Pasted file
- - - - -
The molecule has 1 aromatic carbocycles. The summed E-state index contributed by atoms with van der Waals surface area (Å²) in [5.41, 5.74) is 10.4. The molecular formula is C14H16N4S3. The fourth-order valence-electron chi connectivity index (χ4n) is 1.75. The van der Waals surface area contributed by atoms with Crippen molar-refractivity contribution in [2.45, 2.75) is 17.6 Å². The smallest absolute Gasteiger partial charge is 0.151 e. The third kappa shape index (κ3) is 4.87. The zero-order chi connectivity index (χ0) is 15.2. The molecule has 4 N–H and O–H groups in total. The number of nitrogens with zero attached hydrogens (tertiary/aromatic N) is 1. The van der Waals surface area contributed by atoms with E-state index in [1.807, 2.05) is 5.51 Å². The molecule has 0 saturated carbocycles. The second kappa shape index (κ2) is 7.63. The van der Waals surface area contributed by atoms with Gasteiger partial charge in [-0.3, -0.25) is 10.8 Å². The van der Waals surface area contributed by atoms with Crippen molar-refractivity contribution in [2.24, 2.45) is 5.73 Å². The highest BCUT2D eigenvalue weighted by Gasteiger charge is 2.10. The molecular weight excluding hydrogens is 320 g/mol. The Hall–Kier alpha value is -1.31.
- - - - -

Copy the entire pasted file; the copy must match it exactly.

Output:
The molecule has 1 aromatic carbocycles. The summed E-state index contributed by atoms with van der Waals surface area (Å²) in [5.41, 5.74) is 10.4. The molecular formula is C14H16N4S3. The fourth-order valence-electron chi connectivity index (χ4n) is 1.75. The van der Waals surface area contributed by atoms with Crippen molar-refractivity contribution in [2.45, 2.75) is 17.6 Å². The smallest absolute Gasteiger partial charge is 0.151 e. The third kappa shape index (κ3) is 4.87. The zero-order chi connectivity index (χ0) is 15.2. The molecule has 4 N–H and O–H groups in total. The number of nitrogens with zero attached hydrogens (tertiary/aromatic N) is 1. The van der Waals surface area contributed by atoms with E-state index in [1.807, 2.05) is 5.51 Å². The molecule has 0 saturated carbocycles. The second kappa shape index (κ2) is 7.63. The van der Waals surface area contributed by atoms with Gasteiger partial charge in [-0.3, -0.25) is 10.8 Å². The van der Waals surface area contributed by atoms with Crippen molar-refractivity contribution in [2.24, 2.45) is 5.73 Å². The highest BCUT2D eigenvalue weighted by Gasteiger charge is 2.10. The molecular weight excluding hydrogens is 320 g/mol. The Hall–Kier alpha value is -1.31.